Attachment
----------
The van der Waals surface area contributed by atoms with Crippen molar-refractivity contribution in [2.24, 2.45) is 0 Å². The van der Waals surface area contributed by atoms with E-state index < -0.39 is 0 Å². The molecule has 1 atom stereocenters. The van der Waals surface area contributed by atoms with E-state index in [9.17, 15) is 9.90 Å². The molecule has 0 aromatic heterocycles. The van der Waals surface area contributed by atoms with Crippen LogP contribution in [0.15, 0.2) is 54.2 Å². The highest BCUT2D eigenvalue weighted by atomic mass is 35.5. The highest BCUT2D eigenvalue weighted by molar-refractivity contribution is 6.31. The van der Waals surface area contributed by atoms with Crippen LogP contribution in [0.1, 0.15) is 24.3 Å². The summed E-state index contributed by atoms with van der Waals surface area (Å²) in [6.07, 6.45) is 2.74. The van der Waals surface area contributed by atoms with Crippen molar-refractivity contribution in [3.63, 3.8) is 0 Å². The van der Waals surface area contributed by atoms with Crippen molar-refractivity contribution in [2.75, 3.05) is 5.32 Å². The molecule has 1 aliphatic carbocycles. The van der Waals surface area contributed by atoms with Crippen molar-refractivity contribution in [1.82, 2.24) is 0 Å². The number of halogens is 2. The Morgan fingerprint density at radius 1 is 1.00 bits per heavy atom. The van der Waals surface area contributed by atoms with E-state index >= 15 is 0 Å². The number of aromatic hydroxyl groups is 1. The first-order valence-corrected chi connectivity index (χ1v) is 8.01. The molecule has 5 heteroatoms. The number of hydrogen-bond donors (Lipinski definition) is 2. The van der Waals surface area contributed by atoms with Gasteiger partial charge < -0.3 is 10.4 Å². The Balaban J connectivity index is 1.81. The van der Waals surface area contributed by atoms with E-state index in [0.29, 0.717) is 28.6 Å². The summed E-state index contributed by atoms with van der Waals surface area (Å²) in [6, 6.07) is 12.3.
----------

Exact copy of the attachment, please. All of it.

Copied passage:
The van der Waals surface area contributed by atoms with Crippen molar-refractivity contribution in [2.24, 2.45) is 0 Å². The van der Waals surface area contributed by atoms with E-state index < -0.39 is 0 Å². The molecule has 1 atom stereocenters. The van der Waals surface area contributed by atoms with E-state index in [9.17, 15) is 9.90 Å². The molecule has 0 aromatic heterocycles. The van der Waals surface area contributed by atoms with Crippen LogP contribution in [0.15, 0.2) is 54.2 Å². The highest BCUT2D eigenvalue weighted by atomic mass is 35.5. The highest BCUT2D eigenvalue weighted by molar-refractivity contribution is 6.31. The van der Waals surface area contributed by atoms with Crippen LogP contribution in [0.1, 0.15) is 24.3 Å². The summed E-state index contributed by atoms with van der Waals surface area (Å²) in [6.07, 6.45) is 2.74. The van der Waals surface area contributed by atoms with Crippen molar-refractivity contribution in [3.63, 3.8) is 0 Å². The van der Waals surface area contributed by atoms with Crippen molar-refractivity contribution in [2.75, 3.05) is 5.32 Å². The molecule has 1 aliphatic carbocycles. The van der Waals surface area contributed by atoms with Crippen molar-refractivity contribution in [1.82, 2.24) is 0 Å². The number of halogens is 2. The Morgan fingerprint density at radius 1 is 1.00 bits per heavy atom. The van der Waals surface area contributed by atoms with E-state index >= 15 is 0 Å². The number of aromatic hydroxyl groups is 1. The first-order valence-corrected chi connectivity index (χ1v) is 8.01. The molecule has 5 heteroatoms. The number of hydrogen-bond donors (Lipinski definition) is 2. The van der Waals surface area contributed by atoms with Gasteiger partial charge < -0.3 is 10.4 Å². The Balaban J connectivity index is 1.81. The van der Waals surface area contributed by atoms with E-state index in [0.29, 0.717) is 28.6 Å². The summed E-state index contributed by atoms with van der Waals surface area (Å²) in [6, 6.07) is 12.3.